Original Research

The Togo national proficiency test pilot programme for basic clinical chemistry tests

Kafui C. Kouassi, Améyo M. Dorkenoo, Komivi Gbada, Yaovi-Gameli Afanyibo, Minogblon Têko, Adjane Koura
African Journal of Laboratory Medicine | Vol 11, No 1 | a1565 | DOI: https://doi.org/10.4102/ajlm.v11i1.1565 | © 2022 Kafui C. Kouassi, Améyo M. Dorkenoo, Komivi Gbada, Yaovi-Gameli Afanyibo, Minogblon Têko, Adjane Koura | This work is licensed under CC Attribution 4.0
Submitted: 24 February 2021 | Published: 24 June 2022

About the author(s)

Kafui C. Kouassi, Unity of External Quality Assessement, Division of Laboratories, Ministry of Health and Public Hygiene, Lomé, Togo; and, Medical and Biological Analysis-Biochemistry, Higher School of Biological and Food Techniques, University of Lomé, Lomé, Togo
Améyo M. Dorkenoo, Division of Laboratories, Ministry of Health and Public Hygiene, Lomé, Togo; and, Department of Health Sciences, Faculty of Health Sciences, University of Lomé, Lomé, Togo
Komivi Gbada, Division of Laboratories, Ministry of Health and Public Hygiene, Lomé, Togo; and, Lomé Commune Regional Hospital, Ministry of Health and Public Hygiene, Lomé, Togo
Yaovi-Gameli Afanyibo, Division of Laboratories, Ministry of Health and Public Hygiene, Lomé, Togo; and, National Institute of Hygene, Ministry of Health and Public Hygiene, Lomé, Togo
Minogblon Têko, Division of Laboratories, Ministry of Health and Public Hygiene, Lomé, Togo; and, Bè Secondary Hospital, Ministry of Health and Public Hygiene, Lomé, Togo
Adjane Koura, Division of Laboratories – RESAOLAB, Ministry of Health and Public Hygiene, Lomé, Togo


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Abstract

Background: A national proficiency test (PT) programme is not currently implemented in most low-income countries. However, participation in such PT programmes assists improves test performance and result accuracy.

Objective: This study assessed how well 11 government hospital laboratories performed 18 basic clinical chemistry tests and identified areas needing improvement.

Methods: A cross-sectional study was carried out by the Division of Laboratories of the Ministry of Health of Togo from 01 July 2016 to 31 December 2016. The test performance was evaluated using panels provided by One World Accuracy, Canada (Vancouver). The Clinical Laboratory Improvement Amendments criteria were used in evaluating the laboratories, and their success rates were compared with the World Health Organization Regional Office for Africa’s target of 80%.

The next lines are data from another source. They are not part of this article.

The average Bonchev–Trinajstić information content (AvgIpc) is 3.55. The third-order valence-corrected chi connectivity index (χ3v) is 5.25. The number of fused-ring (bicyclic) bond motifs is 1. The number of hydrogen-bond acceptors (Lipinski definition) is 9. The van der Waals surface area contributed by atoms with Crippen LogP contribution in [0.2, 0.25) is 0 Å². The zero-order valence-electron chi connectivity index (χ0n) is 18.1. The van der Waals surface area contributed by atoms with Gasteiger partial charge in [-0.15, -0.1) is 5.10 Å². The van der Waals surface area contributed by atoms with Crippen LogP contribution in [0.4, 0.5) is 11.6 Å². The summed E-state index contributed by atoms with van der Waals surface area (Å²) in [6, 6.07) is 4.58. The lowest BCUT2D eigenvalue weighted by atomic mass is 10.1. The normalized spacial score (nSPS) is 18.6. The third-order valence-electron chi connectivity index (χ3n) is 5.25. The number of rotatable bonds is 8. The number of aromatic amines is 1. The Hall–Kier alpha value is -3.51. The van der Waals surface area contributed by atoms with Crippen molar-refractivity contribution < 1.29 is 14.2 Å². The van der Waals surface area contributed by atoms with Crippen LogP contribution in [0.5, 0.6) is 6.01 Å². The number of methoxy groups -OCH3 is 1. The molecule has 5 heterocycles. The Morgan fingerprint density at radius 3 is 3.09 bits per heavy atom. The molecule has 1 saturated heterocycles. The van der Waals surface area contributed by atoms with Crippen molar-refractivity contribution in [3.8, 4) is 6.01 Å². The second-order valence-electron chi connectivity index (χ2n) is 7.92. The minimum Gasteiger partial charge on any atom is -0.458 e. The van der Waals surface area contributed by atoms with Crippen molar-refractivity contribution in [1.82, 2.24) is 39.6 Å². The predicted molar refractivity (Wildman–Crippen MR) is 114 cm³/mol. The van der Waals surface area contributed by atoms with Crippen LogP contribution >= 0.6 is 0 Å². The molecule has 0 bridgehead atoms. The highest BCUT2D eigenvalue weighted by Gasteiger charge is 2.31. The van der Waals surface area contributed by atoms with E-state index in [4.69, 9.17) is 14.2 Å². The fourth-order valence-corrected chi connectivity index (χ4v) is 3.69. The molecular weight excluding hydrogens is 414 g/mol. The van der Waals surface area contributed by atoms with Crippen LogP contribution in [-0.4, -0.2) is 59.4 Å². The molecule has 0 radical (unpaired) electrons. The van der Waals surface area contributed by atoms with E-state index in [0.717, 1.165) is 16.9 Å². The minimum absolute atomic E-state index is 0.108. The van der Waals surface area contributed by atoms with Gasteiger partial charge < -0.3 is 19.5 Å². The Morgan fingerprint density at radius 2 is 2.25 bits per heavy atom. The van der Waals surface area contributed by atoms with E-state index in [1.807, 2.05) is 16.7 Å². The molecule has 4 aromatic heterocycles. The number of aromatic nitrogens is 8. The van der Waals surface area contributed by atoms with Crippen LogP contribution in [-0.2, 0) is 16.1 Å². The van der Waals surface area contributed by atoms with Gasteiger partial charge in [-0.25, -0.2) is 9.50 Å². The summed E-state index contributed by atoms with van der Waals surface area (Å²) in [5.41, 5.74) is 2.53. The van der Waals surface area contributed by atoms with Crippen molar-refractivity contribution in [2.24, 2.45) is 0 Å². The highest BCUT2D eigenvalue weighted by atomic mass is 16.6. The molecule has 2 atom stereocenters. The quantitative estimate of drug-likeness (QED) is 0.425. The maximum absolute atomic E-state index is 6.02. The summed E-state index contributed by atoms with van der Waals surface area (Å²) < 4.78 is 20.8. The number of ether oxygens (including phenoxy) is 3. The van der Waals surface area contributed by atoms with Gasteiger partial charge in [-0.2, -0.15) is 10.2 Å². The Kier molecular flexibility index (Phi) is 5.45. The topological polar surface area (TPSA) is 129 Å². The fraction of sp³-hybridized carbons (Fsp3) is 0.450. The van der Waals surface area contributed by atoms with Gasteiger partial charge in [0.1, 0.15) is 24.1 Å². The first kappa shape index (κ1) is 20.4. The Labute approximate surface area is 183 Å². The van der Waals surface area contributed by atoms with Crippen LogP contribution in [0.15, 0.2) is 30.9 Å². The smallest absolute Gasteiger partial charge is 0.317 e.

Results: The overall rate of acceptable results at the laboratories was over 80% for glucose, alanine aminotransferase, aspartate aminotransferase, gamma-glutamyltransferase, alkaline phosphatase and triglycerides tests. The laboratories using fully automated spectrophotometers had an acceptable results rate of 89% (p = 0.001). The overall performance of the laboratories by cycles varied from 71% to 82%.

Conclusion: This national PT programme identified the tests, which laboratories must improve their performance (urea, creatinine, uric acid, bilirubin, cholesterol, total protein, calcium, magnesium, phosphorus). It demonstrated the need for the use of routine appropriate internal quality control in all laboratories. The proficiency test programme should be extended to all clinical laboratories and target all biology disciplines.

 


Keywords

quality control; biochemistry; laboratory; performance; Togo

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